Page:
Happy Father's Day! 5 inspiring messages from autism dads like you

June 12, 2019

Happy Father's Day from Autism Speaks! Through the years, we have heard inspiring stories and words of wisdom from autism dads all around the world. Below is just a sample of some of their heartfelt messages. Click the link at the end of each quote to read more.

Dad 1

"I wouldn’t change his autism. It’s a part of what makes him who he is, my best little buddy in the entire world. It’s made me change the way I look at the world and how I treat people. My Son has made me a better person. I’m so fortunate and proud that he calls me “Daddy”. I don’t know where this journey will take us in the future, but I love that he’s the one leading the way!"
- Chris Clinch, What I learned as a dad the day my son was diagnosed with autism

Dad 2

"Own your story. There’s that point early in the journey as an autism parent where you have to decide how open you’re going to be about your family’s struggles and joys. The point is this, dad: this is your story now too. Your life is different and, frankly, you just have to own it. If you need to sit with that for a while, I get it. At some point, soon, you’re going to have to start telling your story. And if my years as an educator have taught me anything it’s that the point at which you come to grips with and tell your own story is the point at which the magic starts to happen."
- Mathew Oakes, 5 things I want to share with my fellow autism dads

Dad 3

"He is growing up before my eyes, yet I am struggling with growing with him. If I grow with him it means I have to release some control over his daily life. It means he could fail, or get hurt, or be ridiculed or misunderstood. While I have been with him on his journey every step of the way, he has helped shape my journey since he was born. As a father, I have to have faith in what we’ve accomplished together over the years. I have to have faith that the routines and the schedules that are slowly slipping away served their purpose. A new chapter in his life is a new safari in mine. Uncharted territory where my understanding of being a father is challenged, but our family remains strong."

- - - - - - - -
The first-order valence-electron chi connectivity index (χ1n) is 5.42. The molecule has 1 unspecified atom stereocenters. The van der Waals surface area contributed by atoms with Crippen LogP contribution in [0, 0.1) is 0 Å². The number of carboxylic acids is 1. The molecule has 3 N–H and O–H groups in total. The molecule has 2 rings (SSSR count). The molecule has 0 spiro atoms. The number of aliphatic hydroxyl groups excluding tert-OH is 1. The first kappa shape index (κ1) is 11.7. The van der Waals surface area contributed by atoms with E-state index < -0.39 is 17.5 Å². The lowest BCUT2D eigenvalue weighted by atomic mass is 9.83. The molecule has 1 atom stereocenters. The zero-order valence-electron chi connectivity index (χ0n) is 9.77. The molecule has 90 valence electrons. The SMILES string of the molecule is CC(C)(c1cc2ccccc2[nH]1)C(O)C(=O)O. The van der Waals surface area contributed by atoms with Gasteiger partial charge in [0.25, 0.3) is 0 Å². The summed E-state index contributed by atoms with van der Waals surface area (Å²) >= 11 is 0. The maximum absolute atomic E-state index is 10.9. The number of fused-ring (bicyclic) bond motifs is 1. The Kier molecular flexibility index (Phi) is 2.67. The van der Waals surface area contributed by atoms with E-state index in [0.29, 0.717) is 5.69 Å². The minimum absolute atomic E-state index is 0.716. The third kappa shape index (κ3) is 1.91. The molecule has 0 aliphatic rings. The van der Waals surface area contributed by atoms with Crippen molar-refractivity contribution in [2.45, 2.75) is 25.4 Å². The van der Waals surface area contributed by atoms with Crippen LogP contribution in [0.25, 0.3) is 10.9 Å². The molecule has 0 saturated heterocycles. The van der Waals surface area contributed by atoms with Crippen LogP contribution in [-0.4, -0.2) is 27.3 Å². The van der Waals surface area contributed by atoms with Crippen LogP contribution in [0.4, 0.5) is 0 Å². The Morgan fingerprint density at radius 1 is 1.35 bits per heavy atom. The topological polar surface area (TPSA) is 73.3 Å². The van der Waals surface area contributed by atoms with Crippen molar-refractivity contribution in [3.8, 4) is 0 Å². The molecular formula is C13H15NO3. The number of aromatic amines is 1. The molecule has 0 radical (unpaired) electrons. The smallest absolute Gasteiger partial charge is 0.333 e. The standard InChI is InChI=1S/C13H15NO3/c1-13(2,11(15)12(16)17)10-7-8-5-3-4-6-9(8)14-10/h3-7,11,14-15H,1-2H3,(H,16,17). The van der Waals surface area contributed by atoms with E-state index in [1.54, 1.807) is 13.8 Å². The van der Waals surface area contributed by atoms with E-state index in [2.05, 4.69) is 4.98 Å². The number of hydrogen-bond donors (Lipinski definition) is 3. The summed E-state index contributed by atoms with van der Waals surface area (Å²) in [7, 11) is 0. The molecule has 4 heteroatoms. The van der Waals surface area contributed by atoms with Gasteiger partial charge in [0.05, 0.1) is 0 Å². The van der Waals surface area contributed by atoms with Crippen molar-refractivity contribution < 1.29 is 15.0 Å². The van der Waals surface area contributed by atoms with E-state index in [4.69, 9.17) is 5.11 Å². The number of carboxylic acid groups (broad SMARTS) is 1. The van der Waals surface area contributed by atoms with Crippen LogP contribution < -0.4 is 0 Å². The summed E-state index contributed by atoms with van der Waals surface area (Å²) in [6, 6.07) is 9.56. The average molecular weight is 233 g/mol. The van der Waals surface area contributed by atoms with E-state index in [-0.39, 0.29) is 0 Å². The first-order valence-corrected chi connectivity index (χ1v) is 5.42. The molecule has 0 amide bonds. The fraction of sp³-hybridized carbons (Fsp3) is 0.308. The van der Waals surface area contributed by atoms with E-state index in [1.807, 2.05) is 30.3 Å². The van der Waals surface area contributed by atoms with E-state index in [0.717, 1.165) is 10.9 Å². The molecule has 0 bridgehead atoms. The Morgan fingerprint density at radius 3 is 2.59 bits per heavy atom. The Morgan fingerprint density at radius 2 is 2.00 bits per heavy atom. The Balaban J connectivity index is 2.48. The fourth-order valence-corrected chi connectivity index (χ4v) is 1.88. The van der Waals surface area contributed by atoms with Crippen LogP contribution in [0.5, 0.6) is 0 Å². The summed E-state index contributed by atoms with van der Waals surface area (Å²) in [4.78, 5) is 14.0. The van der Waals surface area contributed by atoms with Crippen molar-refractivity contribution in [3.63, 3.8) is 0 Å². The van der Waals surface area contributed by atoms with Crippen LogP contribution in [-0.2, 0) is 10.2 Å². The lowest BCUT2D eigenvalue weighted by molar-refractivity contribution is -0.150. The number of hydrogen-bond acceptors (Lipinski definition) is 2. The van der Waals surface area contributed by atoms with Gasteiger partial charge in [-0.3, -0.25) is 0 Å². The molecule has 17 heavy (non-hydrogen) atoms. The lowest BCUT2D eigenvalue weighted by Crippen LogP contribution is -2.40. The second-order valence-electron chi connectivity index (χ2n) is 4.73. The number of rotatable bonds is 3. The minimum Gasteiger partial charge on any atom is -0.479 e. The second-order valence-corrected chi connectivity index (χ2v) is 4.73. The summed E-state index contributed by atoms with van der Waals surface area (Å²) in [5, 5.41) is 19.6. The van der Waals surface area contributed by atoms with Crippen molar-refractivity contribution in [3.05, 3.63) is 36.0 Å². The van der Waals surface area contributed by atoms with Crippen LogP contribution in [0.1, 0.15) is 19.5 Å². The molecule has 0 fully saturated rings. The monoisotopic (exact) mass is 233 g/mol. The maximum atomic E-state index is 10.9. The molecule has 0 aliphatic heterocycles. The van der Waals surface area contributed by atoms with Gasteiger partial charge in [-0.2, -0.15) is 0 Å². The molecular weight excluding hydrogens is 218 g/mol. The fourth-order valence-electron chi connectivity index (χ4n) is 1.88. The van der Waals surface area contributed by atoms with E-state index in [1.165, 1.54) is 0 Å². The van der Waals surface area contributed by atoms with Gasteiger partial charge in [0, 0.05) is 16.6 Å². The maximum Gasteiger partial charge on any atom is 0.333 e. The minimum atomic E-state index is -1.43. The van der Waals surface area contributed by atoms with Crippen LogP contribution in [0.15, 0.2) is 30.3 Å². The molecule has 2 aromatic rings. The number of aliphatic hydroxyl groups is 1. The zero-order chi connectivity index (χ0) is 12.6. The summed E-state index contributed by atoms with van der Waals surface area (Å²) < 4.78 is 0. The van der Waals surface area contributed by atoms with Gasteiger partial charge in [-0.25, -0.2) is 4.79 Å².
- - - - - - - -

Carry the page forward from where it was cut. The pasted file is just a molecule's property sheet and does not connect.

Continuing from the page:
- Nick Wright, What my son's routines have helped me understand about being an autism dad

Dad 4

"On this Father’s Day, I would like to salute the dads who every day fight the good fight to make the lives of their children and other children, on the spectrum, the best they could possibly be. And I can tell you, I have met some amazing dads over the years. Some with autistic children have started charities to raise awareness, provide social opportunities, Santa visits, respite relief, and housing. Others are not as much in the spotlight but are grinding away every day in their daily lives to ensure that their families have the resources to pay for all of the services and everyday necessities required to keep them healthy and safe. Many are directly and actively engaged in their children’s daily activities, and it is a wonderful thing to behold."
- Jeff McCafferty, How I reacted after the doctor said, 'fathers don't take it well'

Dad 5

"Since I can remember, I always wanted to be a dad. And while our family dynamic isn’t exactly what I had envisioned… it is perfect to me. Bianca’s diagnosis had a tremendous impact on me. I went through a grieving process and depression only to come out of the other side a better person. I credit her influence with my maturation, becoming more empathetic, teaching me unconditional love, acceptance and a deep appreciation for life. She also inspired me to become an advocate for her and other individuals and families touched by autism."
- Lou Melgarejo, Things people say when they find out my daughter has autism

Autism Speaks does not provide medical or legal advice or services. Rather, Autism Speaks provides general information about autism as a service to the community. The information provided on our website is not a recommendation, referral or endorsement of any resource, therapeutic method, or service provider and does not replace the advice of medical, legal or educational professionals. Autism Speaks has not validated and is not responsible for any information, events, or services provided by third parties.

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